Accord, which inter alia called for the early retirement of Gen. Cédras, the formation

and training of a new civilian police force, and the return of the President on October

30, 1993. Representatives of political parties and Parliament sign the New York Pact

pledging support for President Aristide's return and the rebuilding of the nation.

A contingent of U.S. and Canadian trainers aboard the U.S.S. Harlan County arrives

in Haitian waters in October and is recalled because of right-wing demonstrations,

setting back the Governors Island agreement. General Cédras refuses to step down

as promised.

President Aristide's Justice Minister Guy Malary, responsible for the formation of a

civilian police force is shot dead in Port-au-Prince weeks after local businessman and

Aristide supporter Antoine Izmery is executed outside of a local church.

The UN calls for "strict implementation" of the embargo against the de facto

authorities. The Civilian Mission's human rights observers are allowed to return in

small numbers.


In May additional sanctions were levied against the régime through a naval blockade

supported by Argentine, Canadian, French, Dutch and U.S. warships.

Tensions increase as human rights violations continue. The Civilian Mission is told by

the de facto authorities to leave the country.

The UN Security Council passes Resolution 940 authorizing the Member States to

form a 6,000 multinational force and "to use all necessary means" to facilitate the

departure of the military régime.

On September 15th, U.S. President Clinton declares that all diplomatic initiatives

were exhausted and that the US with 20 other countries would form a multinational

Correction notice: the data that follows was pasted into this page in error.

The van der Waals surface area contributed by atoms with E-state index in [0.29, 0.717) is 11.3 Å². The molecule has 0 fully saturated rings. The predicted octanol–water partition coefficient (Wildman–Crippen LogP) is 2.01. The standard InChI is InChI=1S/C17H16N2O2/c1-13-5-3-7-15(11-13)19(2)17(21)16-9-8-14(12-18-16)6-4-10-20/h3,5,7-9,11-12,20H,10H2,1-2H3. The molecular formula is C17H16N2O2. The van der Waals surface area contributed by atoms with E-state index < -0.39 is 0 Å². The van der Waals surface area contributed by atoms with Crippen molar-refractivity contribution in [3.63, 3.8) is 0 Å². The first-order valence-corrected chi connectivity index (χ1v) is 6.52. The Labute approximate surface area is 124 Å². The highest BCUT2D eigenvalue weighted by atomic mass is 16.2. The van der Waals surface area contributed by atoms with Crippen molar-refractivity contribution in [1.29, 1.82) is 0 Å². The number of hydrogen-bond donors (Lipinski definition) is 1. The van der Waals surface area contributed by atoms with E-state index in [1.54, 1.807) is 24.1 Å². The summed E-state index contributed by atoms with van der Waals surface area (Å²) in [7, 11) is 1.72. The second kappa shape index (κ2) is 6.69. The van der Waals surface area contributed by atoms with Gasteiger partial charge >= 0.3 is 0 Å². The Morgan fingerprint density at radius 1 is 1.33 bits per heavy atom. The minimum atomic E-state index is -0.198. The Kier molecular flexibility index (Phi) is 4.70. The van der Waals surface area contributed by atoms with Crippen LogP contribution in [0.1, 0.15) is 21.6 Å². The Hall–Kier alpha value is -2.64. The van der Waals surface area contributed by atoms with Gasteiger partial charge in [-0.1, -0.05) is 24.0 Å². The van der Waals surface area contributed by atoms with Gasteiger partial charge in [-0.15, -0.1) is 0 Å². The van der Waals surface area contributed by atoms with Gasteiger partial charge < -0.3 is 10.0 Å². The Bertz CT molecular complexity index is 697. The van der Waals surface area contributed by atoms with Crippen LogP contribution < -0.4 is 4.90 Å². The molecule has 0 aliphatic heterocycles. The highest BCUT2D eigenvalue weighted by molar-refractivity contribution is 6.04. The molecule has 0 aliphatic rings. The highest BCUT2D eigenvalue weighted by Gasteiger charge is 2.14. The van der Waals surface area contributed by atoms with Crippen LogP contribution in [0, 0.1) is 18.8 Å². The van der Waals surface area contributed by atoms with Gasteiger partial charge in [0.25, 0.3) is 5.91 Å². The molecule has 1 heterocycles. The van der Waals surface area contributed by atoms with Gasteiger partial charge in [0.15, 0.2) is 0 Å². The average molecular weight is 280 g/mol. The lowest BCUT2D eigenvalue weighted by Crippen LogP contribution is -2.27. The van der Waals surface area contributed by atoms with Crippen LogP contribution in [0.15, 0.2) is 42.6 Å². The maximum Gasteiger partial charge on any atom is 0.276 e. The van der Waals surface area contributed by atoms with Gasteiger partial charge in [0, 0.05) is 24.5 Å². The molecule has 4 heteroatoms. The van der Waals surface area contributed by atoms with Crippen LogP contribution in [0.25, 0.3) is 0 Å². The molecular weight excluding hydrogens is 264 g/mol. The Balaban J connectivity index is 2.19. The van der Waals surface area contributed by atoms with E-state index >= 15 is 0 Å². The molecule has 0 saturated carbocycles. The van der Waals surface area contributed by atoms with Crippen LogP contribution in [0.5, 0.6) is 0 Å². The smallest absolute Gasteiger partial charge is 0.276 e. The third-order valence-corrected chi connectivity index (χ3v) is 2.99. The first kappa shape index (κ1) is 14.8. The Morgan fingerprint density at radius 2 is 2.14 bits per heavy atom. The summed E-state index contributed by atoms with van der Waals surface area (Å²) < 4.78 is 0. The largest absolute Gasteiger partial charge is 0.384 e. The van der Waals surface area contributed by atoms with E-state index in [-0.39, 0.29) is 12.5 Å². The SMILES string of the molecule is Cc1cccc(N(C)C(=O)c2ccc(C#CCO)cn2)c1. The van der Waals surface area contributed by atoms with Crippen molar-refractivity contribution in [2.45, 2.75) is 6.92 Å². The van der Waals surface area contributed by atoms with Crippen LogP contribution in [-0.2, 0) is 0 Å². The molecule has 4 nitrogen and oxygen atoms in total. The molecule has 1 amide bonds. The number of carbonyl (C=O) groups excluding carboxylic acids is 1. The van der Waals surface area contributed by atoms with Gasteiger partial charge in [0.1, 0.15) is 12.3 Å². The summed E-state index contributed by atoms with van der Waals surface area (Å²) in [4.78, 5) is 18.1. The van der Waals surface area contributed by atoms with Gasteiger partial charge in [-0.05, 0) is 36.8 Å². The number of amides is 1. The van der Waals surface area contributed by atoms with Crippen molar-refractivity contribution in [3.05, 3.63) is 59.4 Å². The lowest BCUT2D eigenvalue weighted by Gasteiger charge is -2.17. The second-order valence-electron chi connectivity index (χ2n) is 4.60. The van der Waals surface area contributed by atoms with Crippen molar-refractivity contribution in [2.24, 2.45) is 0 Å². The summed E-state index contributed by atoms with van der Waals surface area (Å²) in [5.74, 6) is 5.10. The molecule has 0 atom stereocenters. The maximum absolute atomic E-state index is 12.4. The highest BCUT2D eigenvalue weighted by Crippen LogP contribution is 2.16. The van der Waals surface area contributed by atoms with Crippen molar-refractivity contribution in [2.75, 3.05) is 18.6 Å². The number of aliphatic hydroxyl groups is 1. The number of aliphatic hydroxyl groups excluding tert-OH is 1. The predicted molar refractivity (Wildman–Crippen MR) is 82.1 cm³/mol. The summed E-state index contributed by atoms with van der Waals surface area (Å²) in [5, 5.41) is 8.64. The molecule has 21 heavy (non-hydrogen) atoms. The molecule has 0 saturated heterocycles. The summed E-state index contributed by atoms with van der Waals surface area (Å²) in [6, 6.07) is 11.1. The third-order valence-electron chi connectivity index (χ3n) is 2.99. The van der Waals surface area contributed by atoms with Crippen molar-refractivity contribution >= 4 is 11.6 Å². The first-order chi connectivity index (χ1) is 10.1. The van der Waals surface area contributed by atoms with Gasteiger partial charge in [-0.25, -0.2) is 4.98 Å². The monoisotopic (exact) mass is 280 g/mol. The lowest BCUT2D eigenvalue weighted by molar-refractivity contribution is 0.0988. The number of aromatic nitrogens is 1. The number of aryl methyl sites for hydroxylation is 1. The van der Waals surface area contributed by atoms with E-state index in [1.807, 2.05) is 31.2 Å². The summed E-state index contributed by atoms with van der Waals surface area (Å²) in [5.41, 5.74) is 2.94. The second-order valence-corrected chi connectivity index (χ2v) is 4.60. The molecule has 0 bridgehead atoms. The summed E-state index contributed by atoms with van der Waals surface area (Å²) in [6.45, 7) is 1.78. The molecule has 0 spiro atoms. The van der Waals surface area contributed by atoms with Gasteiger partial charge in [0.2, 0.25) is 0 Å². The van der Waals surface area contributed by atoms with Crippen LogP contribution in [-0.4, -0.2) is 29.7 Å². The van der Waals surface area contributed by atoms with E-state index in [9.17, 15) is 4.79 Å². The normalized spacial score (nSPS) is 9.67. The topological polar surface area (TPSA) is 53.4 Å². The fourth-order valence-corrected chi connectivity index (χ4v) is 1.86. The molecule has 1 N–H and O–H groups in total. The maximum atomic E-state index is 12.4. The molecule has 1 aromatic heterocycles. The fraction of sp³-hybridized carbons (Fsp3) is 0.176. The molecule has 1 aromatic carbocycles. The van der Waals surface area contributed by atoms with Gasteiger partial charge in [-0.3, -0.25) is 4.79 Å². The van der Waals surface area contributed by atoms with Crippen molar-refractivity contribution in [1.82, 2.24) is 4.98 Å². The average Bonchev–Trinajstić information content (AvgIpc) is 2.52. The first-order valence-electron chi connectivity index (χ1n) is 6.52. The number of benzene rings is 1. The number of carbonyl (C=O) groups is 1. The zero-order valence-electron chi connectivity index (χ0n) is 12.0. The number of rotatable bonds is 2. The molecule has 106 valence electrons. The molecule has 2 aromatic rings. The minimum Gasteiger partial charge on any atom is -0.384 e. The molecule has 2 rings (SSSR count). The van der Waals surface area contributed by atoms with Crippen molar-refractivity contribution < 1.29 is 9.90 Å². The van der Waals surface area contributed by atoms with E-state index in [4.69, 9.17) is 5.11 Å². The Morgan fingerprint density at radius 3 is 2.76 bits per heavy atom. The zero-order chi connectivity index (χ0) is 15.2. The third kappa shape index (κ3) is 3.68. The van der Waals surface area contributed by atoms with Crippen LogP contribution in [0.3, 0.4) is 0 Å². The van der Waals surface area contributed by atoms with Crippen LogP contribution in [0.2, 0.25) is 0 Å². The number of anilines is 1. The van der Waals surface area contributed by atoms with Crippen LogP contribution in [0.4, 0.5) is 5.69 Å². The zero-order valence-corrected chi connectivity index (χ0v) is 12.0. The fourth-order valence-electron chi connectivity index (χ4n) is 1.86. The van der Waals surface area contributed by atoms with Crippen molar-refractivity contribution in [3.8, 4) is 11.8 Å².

force. On September 19th these troops land in Haiti after the coup leaders agree to

step down and leave the country.

On October 15th, President Aristide and his Government-in-exile return to Haiti.


In June Haiti hosts the annual OAS General Assembly at Montrouis.

Legislative elections take place that month and in December the presidential contest

is won by former Prime Minister René Préval. (President Aristide is precluded by the

Constitution from succeeding himself).

In November Prime Minister Smarck Michel steps down and Foreign Minister

Claudette Werleigh becomes President Aristide's fourth Prime Minister.


President Préval is inaugurated in February. A Government is formed under Prime

Minister Rosny Smarth. Agricultural production, administrative reform, and economic

modernization are announced as the Goverment's priorities.


Municipal and legislative elections end in disarray because of a flawed vote count,

alleged irregularities and fraud charges. The controversy triggers a boycott of the

presidential elections later that year, won by Aristide.


The crisis sparked by the allegedly fraudulent election deepens amid a failure of

international mediation efforts, a floundering economy and growing political violence.

A few weeks after the nation celebrates its 200th anniversary in January, a rebel

movement seizes control of a number of towns in an uprising that leads to the

resignation of Aristide on Feb. 29, 2004 and his exile to the Central African Republic.

Boniface Alexandre, Chief Justice of the Supreme Court, assumed interim authority

as acting President until the February 2006 elections.


René Préval, former President of the Republic of Haiti between 1995 and 2000, wins

the 2006 presidential elections.


On April 12, the Government of Prime Minister, Jacques Edouard Alexis, received a